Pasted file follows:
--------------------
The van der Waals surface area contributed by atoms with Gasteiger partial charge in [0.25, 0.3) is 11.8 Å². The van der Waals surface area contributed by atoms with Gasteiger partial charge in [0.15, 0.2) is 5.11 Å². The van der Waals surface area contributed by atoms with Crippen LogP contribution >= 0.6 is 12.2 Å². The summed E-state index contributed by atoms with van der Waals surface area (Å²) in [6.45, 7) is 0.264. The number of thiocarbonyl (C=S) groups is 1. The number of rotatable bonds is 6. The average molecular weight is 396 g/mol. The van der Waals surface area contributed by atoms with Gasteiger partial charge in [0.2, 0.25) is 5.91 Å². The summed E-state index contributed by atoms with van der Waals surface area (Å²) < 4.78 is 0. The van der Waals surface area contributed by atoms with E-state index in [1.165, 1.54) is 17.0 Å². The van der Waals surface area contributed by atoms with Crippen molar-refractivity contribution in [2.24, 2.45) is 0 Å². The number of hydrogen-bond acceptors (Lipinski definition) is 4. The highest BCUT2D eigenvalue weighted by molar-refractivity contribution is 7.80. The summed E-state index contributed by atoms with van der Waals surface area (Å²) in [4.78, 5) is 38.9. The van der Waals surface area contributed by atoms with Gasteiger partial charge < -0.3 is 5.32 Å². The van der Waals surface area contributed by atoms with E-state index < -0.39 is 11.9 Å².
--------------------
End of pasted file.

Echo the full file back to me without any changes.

The van der Waals surface area contributed by atoms with Gasteiger partial charge in [0.25, 0.3) is 11.8 Å². The van der Waals surface area contributed by atoms with Gasteiger partial charge in [0.15, 0.2) is 5.11 Å². The van der Waals surface area contributed by atoms with Crippen LogP contribution >= 0.6 is 12.2 Å². The summed E-state index contributed by atoms with van der Waals surface area (Å²) in [6.45, 7) is 0.264. The number of thiocarbonyl (C=S) groups is 1. The number of rotatable bonds is 6. The average molecular weight is 396 g/mol. The van der Waals surface area contributed by atoms with Gasteiger partial charge in [0.2, 0.25) is 5.91 Å². The summed E-state index contributed by atoms with van der Waals surface area (Å²) < 4.78 is 0. The van der Waals surface area contributed by atoms with E-state index in [1.165, 1.54) is 17.0 Å². The van der Waals surface area contributed by atoms with Crippen molar-refractivity contribution in [2.24, 2.45) is 0 Å². The number of hydrogen-bond acceptors (Lipinski definition) is 4. The highest BCUT2D eigenvalue weighted by molar-refractivity contribution is 7.80. The summed E-state index contributed by atoms with van der Waals surface area (Å²) in [4.78, 5) is 38.9. The van der Waals surface area contributed by atoms with Gasteiger partial charge < -0.3 is 5.32 Å². The van der Waals surface area contributed by atoms with E-state index < -0.39 is 11.9 Å².